Berkeley Earth recalculates global mean temperature, gets misinterpreted

It's the CAUSE of the slight warming of the last century that matters (natural or man-made?)

Lubos Motl

It is not true that the Berkeley group has found relevant evidence for the core questions in the AGW debate

Berkeley Earth Surface Temperature led by Richard Muller - a top Berkeley physics teacher and the PhD adviser of the fresh physics Nobel prize winner Saul Perlmutter, among others - has recalculated the evolution of the global mean temperature in the most recent two centuries or so, qualitatively confirmed the previous graphs, and got dishonestly reported in the media.

Some people including Marc Morano of Climate Depot were predicting that this outcome was the very point of the project. They were worried about the positive treatment that Richard Muller received at various places including this blog and they were proved right. Today, it really does look like all the people in the "BEST" project were just puppets used in a bigger, pre-planned propaganda game.

In the video above, Andrew Revkin says that a "skeptic confirms substantial recent global warming". This is not a truly valid proposition because Richard Muller is no skeptic: realizing that Michael Mann has made things that can't be tolerated in science is nice and it may make you a heretic among some hardcore believers but it's not enough for you to be a genuine climate skeptic.

However, you find much worse responses in the media than Revkin's loaded headline. For example, the Guardian chose this title: "Global warming study finds no grounds for climate sceptics' concerns"

This is just a complete lie. Doubts about the validity of the surface temperature record constitute something like 1% of the issues that climate skeptics as a community have ever raised and not a very important one. Similarly, the Economist writes: "The heat is on: A new analysis of the temperature record leaves little room for the doubters. The world is warming"

I admire the immense and diverse work that Anthony Watts and others have been doing for years and I do realize that the verification of the surface temperature record has probably been Anthony Watts' greatest hobby or his loveliest pet project but I, for one, have never paid any significant attention to the one-by-one analyses of individual weather stations, doubts about the corrections that were applied (I have always considered the adjustments, the most accurate ones you can apply for any systematic change, to be legitimate and much better than no adjustments), and similar things. Anthony's network of volunteers has been cute and impressive but it couldn't guarantee that its implications would be far-reaching. I didn't believe in such far-reaching implications so I have almost never mentioned it on my blog. And you may say the very same thing about most climate skeptics; in this sense, Anthony Watts is an exception whether or not he is the key figure behind the world's most influential climate blog. Many years ago, I made calculations that led me to a strong enough belief that the imperfections of the weather stations either can't be large to matter, or they largely average out because the errors come with both signs.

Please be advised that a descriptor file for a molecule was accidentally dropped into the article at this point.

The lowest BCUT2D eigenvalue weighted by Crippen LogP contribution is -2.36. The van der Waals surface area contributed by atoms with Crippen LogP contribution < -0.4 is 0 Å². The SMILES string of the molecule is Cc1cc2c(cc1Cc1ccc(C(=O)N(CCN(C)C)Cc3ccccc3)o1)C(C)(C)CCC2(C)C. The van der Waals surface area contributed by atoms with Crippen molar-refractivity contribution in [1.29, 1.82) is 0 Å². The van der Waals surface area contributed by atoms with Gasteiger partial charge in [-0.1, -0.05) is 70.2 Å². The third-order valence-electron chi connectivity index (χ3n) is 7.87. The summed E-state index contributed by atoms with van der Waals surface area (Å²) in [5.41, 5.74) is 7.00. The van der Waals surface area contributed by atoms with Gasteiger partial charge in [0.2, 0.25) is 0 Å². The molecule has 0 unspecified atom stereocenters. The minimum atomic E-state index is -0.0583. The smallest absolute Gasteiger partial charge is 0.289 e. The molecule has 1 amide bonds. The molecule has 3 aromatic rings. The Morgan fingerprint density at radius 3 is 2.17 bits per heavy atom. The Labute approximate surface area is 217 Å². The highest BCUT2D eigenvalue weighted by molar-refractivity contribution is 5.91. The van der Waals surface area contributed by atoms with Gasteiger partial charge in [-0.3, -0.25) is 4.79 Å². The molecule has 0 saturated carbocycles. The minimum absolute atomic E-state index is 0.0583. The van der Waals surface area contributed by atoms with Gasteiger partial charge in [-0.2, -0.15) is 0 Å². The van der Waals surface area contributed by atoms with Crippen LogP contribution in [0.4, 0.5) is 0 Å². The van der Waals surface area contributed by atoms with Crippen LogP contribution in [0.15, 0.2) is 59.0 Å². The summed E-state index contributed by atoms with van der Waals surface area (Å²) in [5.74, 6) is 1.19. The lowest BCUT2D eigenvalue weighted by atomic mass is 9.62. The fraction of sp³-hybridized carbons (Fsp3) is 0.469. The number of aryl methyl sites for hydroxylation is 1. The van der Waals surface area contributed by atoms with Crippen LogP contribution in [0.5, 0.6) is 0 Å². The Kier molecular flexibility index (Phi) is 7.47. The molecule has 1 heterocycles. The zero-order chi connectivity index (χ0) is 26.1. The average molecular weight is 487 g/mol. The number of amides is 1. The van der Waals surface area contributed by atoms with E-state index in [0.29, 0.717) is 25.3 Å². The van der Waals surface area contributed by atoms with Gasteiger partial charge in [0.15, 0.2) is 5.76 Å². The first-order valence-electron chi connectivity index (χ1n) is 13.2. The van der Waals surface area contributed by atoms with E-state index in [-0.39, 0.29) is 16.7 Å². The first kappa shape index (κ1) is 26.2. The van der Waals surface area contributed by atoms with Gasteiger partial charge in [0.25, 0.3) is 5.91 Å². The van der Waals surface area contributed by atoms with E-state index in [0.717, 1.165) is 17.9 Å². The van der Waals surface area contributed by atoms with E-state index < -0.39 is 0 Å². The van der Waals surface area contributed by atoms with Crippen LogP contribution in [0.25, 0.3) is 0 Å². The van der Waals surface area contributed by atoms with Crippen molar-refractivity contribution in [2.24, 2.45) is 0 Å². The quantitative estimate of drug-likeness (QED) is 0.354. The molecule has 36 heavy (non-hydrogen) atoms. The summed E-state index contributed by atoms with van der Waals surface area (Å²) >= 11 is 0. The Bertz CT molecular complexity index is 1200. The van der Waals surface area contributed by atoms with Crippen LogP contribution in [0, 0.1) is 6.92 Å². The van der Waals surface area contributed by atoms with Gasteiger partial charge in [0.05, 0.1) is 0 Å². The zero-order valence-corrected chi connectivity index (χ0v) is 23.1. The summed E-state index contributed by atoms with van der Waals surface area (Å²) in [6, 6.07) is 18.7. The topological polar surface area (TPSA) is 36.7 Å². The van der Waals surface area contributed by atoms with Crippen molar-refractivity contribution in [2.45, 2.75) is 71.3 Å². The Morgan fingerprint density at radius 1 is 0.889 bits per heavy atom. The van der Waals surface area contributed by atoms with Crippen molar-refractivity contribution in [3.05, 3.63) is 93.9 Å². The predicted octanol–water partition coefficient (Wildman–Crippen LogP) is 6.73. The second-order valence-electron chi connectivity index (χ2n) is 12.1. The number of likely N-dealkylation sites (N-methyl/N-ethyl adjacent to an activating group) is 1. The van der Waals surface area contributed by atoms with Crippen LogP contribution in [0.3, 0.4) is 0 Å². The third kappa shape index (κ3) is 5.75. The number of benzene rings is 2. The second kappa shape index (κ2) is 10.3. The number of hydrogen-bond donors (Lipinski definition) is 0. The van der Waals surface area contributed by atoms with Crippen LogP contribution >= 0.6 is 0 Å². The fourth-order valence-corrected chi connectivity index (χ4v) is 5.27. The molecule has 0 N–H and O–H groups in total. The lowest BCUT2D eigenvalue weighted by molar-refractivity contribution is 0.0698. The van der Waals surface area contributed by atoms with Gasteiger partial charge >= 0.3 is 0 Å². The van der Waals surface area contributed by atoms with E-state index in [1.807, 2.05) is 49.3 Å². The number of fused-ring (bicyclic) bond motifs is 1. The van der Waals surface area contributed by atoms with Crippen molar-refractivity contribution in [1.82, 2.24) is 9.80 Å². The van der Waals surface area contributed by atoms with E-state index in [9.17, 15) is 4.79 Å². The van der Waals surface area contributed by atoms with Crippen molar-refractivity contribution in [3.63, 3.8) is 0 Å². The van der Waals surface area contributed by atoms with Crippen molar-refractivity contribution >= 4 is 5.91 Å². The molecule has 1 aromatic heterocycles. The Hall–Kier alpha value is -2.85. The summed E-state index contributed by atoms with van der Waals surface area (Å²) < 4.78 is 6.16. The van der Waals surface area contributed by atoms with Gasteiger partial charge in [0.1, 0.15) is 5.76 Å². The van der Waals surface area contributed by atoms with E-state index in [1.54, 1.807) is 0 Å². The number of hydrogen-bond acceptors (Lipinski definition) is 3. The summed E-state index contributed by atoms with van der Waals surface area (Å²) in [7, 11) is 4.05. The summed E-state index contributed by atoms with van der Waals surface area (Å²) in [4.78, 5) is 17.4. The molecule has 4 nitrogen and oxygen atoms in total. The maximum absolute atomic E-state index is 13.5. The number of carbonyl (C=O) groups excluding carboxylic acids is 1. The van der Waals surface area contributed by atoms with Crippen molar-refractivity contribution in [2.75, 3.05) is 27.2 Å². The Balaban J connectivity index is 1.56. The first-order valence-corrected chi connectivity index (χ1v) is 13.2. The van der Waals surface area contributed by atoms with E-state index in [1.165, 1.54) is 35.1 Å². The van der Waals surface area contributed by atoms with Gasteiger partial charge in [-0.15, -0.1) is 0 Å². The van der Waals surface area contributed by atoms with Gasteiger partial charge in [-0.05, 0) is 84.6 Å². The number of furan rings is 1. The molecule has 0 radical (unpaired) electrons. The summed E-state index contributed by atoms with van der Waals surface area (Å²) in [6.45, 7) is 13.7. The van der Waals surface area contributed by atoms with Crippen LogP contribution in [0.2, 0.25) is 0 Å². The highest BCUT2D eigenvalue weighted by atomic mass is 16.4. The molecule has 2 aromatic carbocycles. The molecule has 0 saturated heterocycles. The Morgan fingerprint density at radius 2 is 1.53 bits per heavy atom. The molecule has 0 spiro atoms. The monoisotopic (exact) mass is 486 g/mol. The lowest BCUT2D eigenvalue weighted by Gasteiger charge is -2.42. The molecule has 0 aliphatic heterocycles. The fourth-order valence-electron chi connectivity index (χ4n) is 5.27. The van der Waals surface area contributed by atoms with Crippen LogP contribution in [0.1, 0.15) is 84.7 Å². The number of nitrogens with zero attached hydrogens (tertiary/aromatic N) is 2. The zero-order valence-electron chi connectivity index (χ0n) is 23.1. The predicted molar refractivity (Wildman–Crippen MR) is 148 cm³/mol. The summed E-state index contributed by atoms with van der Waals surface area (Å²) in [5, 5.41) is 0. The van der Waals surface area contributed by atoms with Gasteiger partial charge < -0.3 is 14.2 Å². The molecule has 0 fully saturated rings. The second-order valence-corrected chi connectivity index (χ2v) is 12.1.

So among the hundreds if not thousands of articles about the climate on this blog that were written between 2004 and 2011, you will probably not find a single article that seriously suggests that the global mean temperature didn't change (or cooled down) in the recent 100 years - although I wouldn't be quite 100% sure about the "overall warming figure" and I am not 100% sure now, either. (The overall global temperature change since 1900 could have been 0.7 ñ 0.2 øC where the error may be viewed as a "statistical one" if you compare different figures from different teams so the possibility that it was negative is simply nonzero, a 3.5-sigma effect, if you wish.)

But this is just not what the bulk of this controversial topic has been and is all about. The bulk of the topic is all about the analyses of the causes of the temperature change (there are lots of natural drivers that determine at least a significant portion of the temperature change and that are capable to beat any effect of CO2 and have done so many times in the past, even over 30-year periods), the evaluation of the importance of the temperature change (it is not important: as Ivar Giaever likes to say, the thermometer data show that the absolute temperature in the recent century was remarkably stable, within 0.25%, and such tiny changes of the averaged temperature are negligible relatively to noise and make no visible impact and surely not a dangerous one), and the search for rational responses to it (the most rational response is no mitigation at all and preparations for adaptation to any possible change of the weather, under business-as-usual).

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